Ultimately such notions were challenged in the 1980s and 1990s, as feminist anthropologists turned their attention to the myriad ways that women's (and men's) reproductive biology and physiology have been interpreted through different "webs of significance" (to use Geertz's phrase) throughout the world. Their projects reflected an "anti-essentializing" turn in feminist thought that became a unifying project among postmodern feminist scholars throughout the disciplines, skeptical of generalizations about gender and more attuned to the variable cultural structures and assumptions through which human bodies are perceived, experienced, and socially organized.

"One is not born, but rather becomes, a woman," wrote Simone de Beauvoir in 1952 (p. 301). In retrospect, one can see much of feminist thought since the early 1970s as an elaboration of this idea, from early-second-wave writings on the socialization of Western women—Vivian Gornick and Barbara Moran's path-breaking Woman in Sexist Society: Studies in Power and Powerlessness (1971)—to feminist anthropologists' more global perspectives on gender symbolism and sex-role organization, to bell hooks's protests against white-biased assumptions about womanhood, to Iris Young's studies on the phenomenology of female embodiment, to Judith Butler's enormously influential work on the performative nature of gender.

Butler's work was not entirely original. Both Erving Goffman and other feminists had articulated what were essentially performative theories of gender—the notion that there is no stable, essential reality behind the (culturally constructed) acts that constitute gender identities. But by crystallizing, elaborately theorizing, and attaching a set of specific technical terms to ideas that had been in the air for some time, Butler seized a moment that was ripe for being marked as a new turn in feminist and postmodern theory. She also pushed anti-essentialism and social constructionism one step further than others, arguing that not just gender but biological sex has no "core" reality. For Butler, the illusion of such a core—the belief that sexual bodies have a "natural" heterosexual configuration—is itself produced by constant repetition of the bodily gestures and practices that create sexual identity. For Butler, not only are man and woman "made" by cultural discourse and practice, but so, too, is the illusion of their biological reality.

The body as symbol of society: Mary Douglas.

Until the 1960s, philosophers, cultural theorists, and anthropologists had incorporated observations, perspectives on, and ideas about the body in their work. But it is only in the 1960s and 1970s that the body itself became a focus of systematic theorizing. A foundational figure in this development was Mary Douglas, who introduced the notion of the body as a system of "natural symbols" that metaphorically reproduce social categories and concerns—an "image of society" (1970, p. 98). So, for example, when societies are under external attack, the maintenance of rules governing what belongs inside and outside the body becomes especially strict. Or—a different kind of example—"a natural way of investing a social occasion with dignity is to hide organic processes" (1970, p. 12). Hence important social occasions dictate that the body be held stiffly, the limbs and hands under careful control. And in general, manners and etiquette require the conscious withholding of bodily excreta: It is impolite to spit, fart, burp, laugh out loud, or to interrupt conversation with such involuntary expulsions as sneezing, coughing, and runny noses.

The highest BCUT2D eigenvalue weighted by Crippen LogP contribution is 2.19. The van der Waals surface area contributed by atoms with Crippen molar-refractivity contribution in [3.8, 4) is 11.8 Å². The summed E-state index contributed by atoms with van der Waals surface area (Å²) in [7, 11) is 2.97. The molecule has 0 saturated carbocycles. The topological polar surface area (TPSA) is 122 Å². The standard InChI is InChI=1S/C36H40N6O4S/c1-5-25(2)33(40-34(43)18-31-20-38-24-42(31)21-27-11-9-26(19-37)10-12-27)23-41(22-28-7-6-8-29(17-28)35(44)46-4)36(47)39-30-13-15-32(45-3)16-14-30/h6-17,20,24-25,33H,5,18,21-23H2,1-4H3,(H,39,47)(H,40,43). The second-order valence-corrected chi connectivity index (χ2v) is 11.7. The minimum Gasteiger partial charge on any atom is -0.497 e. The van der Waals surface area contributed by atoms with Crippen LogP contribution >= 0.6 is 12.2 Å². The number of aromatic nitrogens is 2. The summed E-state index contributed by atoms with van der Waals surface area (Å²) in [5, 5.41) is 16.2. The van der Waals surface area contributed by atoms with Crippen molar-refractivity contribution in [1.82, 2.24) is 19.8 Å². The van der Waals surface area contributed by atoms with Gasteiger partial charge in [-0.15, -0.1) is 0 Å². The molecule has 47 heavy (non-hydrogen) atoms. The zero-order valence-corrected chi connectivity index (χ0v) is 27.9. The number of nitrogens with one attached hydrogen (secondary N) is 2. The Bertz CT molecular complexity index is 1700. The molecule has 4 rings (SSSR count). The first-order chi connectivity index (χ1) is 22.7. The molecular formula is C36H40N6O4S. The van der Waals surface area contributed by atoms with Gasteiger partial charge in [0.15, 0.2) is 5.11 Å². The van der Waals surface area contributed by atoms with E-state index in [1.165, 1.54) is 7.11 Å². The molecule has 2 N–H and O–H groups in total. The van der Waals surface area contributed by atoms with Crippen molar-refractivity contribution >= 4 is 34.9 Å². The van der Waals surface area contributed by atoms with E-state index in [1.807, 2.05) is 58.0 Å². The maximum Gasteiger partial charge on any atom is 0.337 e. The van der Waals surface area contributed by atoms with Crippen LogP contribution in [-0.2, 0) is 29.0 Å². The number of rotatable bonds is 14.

Underlying the use of the body as a social metaphor, Douglas argued, is a pan-human need for order, achieved by culturally classifying and systematizing objects, including persons, events, and activities, and by instituting routines. Having established those classifications and routines, people avoid all ambiguous or anomalous objects, states, events, and activities because they interpret them as disorderly and polluting. Douglas coined the phrase, "dirt is matter out of place" to mean that "dirt is a by-product of a systematic ordering and classification of matter" (1966, p. 35). Thus what any human culture considers to be dirt is a function of that culture's particular system and what is considered to be outside and inside its established boundaries.

The theory has broad application, not least of which is to human bodies. An excellent example is the application of her general theory of pollution to the margins of the human body. Douglas argues that everywhere, the boundaries of the body are imbued with heightened metaphorical potency—people react to them intensely; they are "loaded." This includes hair, the bodily lining itself, the skin, as well as all the bodily orifices—the mouth, nose, tear ducts, anus, vagina, and others—and all the bodily wastes that pass through that bodily lining or boundary—such as sweat, tears, saliva, menstrual blood, and semen.